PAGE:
The actual figure, as it turns out, is about 3%, the balance going to other women's health services. In a clarifying statement issued after this discrepancy was pointed out, Senator Kyl's office stated that his comment "was not intended to be a factual statement." You can view Stephen Colbert's satirical take on that marvelous dodge here.
I'm glad we cleared that up. What's the world coming to when our elected reprehensives have to resort to - ugh! - facts to bolster their arguments? I'm not worried, though ... Congress has a long and distinguished history of inventing the facts needed to support it's policy desires. And why not? As Mr Colbert pointed out in the specific case of Senator Kyl (but applicable to Congress in general),
"You can't call him out for being wrong when he never intended to be right."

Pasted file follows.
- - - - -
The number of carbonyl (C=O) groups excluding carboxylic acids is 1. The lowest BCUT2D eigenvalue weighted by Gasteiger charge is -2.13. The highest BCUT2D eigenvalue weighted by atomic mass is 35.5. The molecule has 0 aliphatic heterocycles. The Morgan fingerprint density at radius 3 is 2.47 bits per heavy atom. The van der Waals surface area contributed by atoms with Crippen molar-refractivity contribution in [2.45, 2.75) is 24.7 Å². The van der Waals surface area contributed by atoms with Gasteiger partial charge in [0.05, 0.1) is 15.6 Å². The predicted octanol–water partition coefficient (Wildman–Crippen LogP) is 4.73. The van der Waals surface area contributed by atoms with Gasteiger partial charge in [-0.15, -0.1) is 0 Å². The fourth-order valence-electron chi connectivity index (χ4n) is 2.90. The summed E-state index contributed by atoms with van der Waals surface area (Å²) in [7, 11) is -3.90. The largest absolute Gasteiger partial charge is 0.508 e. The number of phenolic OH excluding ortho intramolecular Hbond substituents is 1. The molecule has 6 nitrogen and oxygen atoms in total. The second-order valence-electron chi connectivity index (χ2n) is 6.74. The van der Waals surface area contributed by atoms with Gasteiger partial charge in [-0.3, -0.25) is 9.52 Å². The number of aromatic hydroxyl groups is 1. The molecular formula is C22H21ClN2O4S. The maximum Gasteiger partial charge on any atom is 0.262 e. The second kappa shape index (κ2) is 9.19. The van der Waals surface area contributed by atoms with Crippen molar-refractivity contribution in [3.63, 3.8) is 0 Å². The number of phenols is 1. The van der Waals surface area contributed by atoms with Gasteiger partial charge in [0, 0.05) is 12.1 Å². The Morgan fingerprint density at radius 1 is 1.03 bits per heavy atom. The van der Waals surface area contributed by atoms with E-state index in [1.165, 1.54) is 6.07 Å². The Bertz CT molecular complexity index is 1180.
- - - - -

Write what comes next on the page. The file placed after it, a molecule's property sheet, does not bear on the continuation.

Should the Federal Government be subsidizing the women's health activities of Planned Parenthood? That's a subject for real debate, not wild lies and distortions based on a particular party's social agenda. My personal opinion is that it shouldn't, but that has nothing to do with the value of the services Planned Parenthood provides. After all, that money would be much better spent on tax breaks for businesses that will allow them to continue to not hire new workers because people don't have jobs that would allow them to earn the money to buy the goods and services the businesses provide.
Well, I thought that sounded good when I wrote it. In any event, I can always claim it was never intended to be a factual statement.
Have a good day. More thoughts tomorrow.